Publication Date

December 1, 2023

Perspectives Section

From the Editor


  • United States

Portrait of Joshua Norton

Portrait of Joshua Norton. Wikimedia Commons/public domain

The story of the life of the first and only emperor of the United States, Joshua Abraham Norton, seems quintessentially American. Born to a middle-class Jewish family in England, Norton came to the United States around 1845 from South Africa and set up shop in San Francisco as a mercantile middleman. He met with an immigrant’s fairy tale, and within five years, he was both rich and well respected. But a poorly timed rice shipment ruined Norton, and by 1858, he was living in a working-class boardinghouse. There, he did what anyone would do in such circumstances: he launched an unsuccessful campaign for Congress. Then, on September 17, 1859, Norton hand-delivered a letter to the San Francisco Daily Evening Bulletin. It declared and proclaimed him to be “Emperor of these United States” and ordered the states to send delegates to him by February in order to “make such alterations in the existing laws of the Union as may ameliorate the evils under which the country is laboring.” The paper printed it, of course.

Emperor Norton began his rule with a flurry of declarations. On October 12—in a move for which you might feel some sympathy—he abolished Congress because of the “undue influence of political sects.” When Congress failed to comply, he ordered Major General Winfield Scott to use the US Army to “clear the Halls of Congress.” That Scott also failed to comply did not stop Norton from issuing further decrees—he made over 500 in his lifetime, choosing to publish most of them in the Pacific Appeal, a local Black-owned newspaper. Some were strikingly prescient, such as his order to build a bridge and tunnel to Oakland—presaging the Bay Bridge and Transbay Tube. One 1872 decree deserves special attention from 2024 AHA annual meeting attendees: “Whoever after due and proper warning shall be heard to utter the abominable word ‘Frisco,’ which has no linguistic or other warrant . . . shall pay into the Imperial Treasury as penalty the sum of twenty-five dollars.” That’s over $600 in today’s money. Consider this your due and proper warning!

But Norton was not just an eccentric issuing memoranda from a desk. He was a public figure and a familiar sight in San Francisco. Wearing an elaborate uniform, he made regular inspections of the city’s streetcars and other public works. Norton issued his own currency, which was accepted locally. He attended political gatherings and the theater. When a private police officer arrested him for “insanity,” the move prompted outrage from both the newspapers and the public, and Norton was quickly released with a heartfelt apology. King Kamehameha V of Hawaiʻi recognized him as the sole leader of the United States. Mark Twain, then a local resident, modeled the King in The Adventures of Huckleberry Finn on him. After his death on January 8, 1880, the San Francisco Chronicle ran the headline “Le Roi est Mort” and reported that over 10,000 people attended his funeral. Even the 1870 census listed his occupation as “Emperor.”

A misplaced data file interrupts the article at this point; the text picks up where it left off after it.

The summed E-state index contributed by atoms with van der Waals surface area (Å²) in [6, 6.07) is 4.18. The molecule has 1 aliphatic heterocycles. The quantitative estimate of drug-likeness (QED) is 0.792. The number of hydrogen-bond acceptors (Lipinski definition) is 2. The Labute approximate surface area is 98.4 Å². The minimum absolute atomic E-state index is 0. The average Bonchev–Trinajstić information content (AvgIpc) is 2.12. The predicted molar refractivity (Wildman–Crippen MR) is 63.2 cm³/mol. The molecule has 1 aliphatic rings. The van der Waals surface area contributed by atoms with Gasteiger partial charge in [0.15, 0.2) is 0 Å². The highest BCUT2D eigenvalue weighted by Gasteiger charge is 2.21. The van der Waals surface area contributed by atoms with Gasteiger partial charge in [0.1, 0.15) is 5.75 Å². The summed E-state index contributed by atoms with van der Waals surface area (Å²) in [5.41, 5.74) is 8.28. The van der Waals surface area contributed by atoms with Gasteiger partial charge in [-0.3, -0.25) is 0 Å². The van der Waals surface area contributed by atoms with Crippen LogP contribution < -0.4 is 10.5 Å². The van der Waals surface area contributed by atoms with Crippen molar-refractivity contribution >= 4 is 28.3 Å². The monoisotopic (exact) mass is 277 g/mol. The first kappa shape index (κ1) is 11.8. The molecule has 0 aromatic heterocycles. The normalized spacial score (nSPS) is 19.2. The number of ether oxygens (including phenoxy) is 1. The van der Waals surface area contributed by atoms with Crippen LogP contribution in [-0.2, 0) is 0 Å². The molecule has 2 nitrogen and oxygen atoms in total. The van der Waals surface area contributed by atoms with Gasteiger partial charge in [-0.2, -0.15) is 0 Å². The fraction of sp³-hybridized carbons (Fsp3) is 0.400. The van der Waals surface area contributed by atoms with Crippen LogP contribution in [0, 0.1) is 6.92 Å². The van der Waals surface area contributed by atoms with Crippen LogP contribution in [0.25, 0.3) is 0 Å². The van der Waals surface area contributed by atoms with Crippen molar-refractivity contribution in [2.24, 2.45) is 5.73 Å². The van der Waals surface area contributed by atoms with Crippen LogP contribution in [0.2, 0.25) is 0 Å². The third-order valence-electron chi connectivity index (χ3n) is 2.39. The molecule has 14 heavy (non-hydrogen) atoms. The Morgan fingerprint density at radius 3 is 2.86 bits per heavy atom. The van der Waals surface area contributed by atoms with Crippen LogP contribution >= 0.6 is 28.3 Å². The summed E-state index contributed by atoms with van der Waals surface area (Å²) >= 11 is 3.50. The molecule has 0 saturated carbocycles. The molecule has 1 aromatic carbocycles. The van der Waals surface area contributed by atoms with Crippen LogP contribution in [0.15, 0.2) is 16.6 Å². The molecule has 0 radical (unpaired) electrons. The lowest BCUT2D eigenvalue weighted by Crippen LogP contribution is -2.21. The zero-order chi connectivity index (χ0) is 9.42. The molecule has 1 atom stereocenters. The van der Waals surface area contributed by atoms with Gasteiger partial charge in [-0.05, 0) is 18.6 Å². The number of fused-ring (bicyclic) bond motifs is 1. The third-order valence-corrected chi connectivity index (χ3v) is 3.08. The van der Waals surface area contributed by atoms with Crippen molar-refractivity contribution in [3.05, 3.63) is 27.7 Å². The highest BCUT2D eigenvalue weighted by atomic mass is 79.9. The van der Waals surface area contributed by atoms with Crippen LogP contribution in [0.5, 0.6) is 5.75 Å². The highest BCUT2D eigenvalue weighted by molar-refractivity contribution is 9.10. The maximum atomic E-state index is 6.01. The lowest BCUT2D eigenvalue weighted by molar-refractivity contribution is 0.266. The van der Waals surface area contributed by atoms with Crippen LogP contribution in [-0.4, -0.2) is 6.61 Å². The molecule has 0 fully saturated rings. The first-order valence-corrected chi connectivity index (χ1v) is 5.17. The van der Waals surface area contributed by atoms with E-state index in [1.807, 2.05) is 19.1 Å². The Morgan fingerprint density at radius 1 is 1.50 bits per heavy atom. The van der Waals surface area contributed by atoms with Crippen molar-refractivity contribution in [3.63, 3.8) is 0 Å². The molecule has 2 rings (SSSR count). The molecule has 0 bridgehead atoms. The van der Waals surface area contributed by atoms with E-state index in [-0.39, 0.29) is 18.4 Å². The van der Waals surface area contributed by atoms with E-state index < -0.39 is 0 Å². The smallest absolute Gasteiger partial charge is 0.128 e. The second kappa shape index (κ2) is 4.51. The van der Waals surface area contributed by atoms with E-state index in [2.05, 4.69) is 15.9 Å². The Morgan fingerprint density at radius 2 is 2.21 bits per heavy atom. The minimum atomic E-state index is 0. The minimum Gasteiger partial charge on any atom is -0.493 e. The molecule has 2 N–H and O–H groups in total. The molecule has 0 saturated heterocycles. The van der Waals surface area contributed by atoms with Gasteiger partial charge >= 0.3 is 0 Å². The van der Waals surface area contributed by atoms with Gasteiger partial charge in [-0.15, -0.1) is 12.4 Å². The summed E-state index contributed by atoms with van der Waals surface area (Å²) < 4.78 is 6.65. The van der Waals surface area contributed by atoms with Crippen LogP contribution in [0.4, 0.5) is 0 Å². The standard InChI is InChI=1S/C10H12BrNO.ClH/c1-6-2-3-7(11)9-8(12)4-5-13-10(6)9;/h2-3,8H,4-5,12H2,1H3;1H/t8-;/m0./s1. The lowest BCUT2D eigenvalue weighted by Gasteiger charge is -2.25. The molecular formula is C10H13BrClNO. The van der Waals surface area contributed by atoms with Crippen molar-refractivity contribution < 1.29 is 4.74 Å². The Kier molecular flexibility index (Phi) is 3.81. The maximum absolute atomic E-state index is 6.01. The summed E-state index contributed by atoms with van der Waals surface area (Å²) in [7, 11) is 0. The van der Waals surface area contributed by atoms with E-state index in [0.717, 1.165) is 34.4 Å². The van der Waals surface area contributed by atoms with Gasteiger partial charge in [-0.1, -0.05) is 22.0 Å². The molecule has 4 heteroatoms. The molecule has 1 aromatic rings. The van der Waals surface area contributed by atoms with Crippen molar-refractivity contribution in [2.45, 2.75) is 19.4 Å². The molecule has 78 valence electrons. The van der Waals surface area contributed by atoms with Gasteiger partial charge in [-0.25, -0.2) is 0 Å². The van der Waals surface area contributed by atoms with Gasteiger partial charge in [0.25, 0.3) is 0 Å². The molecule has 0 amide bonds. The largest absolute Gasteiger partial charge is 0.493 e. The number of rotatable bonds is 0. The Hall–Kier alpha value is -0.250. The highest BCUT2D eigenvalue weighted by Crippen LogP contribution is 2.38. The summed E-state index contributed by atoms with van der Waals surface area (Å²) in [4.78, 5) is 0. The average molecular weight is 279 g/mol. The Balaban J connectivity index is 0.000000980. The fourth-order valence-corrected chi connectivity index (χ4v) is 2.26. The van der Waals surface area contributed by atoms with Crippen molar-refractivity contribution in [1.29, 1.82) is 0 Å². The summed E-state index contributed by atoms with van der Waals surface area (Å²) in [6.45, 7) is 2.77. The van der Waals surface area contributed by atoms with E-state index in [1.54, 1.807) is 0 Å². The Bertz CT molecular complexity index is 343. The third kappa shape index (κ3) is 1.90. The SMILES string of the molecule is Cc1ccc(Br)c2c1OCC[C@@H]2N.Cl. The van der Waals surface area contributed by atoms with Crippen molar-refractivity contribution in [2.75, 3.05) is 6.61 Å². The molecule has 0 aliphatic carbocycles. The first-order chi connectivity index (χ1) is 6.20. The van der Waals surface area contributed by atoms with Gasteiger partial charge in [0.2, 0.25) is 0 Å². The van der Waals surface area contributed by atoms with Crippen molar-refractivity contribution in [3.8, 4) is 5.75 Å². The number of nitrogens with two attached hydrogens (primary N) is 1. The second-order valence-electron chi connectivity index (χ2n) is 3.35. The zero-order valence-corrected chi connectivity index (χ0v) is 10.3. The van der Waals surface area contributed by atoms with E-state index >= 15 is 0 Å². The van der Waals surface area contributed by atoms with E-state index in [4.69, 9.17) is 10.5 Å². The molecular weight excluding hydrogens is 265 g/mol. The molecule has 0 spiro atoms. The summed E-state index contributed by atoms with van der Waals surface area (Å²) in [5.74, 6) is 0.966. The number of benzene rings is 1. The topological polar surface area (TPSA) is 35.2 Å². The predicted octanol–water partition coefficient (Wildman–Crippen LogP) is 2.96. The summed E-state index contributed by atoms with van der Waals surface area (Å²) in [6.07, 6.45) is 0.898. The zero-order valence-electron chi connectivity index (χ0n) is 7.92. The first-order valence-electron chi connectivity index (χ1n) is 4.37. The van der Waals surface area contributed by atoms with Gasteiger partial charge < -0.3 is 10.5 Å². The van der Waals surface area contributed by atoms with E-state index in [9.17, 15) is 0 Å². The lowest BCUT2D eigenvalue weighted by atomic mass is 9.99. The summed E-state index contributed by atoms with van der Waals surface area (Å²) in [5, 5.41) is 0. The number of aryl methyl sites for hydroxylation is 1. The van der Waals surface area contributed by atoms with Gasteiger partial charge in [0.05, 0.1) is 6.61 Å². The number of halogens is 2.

Perhaps it was Norton’s ability to will his imagined reality into existence that makes him so singular. Or maybe it’s how he went about his life, his attempt to use dictatorship for benevolence, whether by issuing proclamations or placing his imperial person bodily in the way of anti-Chinese rioters. As the Daily Alta wrote, Emperor Norton “had shed no blood; robbed no one; and despoiled no country; which is more than can be said of his fellows in that line.” To be an unselfish emperor is not an easy task.

I have noticed of late the growing appeal of the unselfish emperor, mostly as nostalgia. I made a joke of Norton’s desire to abolish Congress, but where now is the leader to cut through political gridlock? Surely, such a person could do immeasurable good. When faced with similar questions, the Roman Republic, the model for so much of our modern civic aspirations, found Sulla, a man who revived the office of dictator as a means to end civil strife. But, as the republic found out, dictatorship is a hard habit to break, and it’s hard to tell a Norton from an Augustus.

L. Renato Grigoli is the editor of Perspectives on History.

This work is licensed under a Creative Commons Attribution-NonCommercial-NoDerivatives 4.0 International License. Attribution must provide author name, article title, Perspectives on History, date of publication, and a link to this page. This license applies only to the article, not to text or images used here by permission.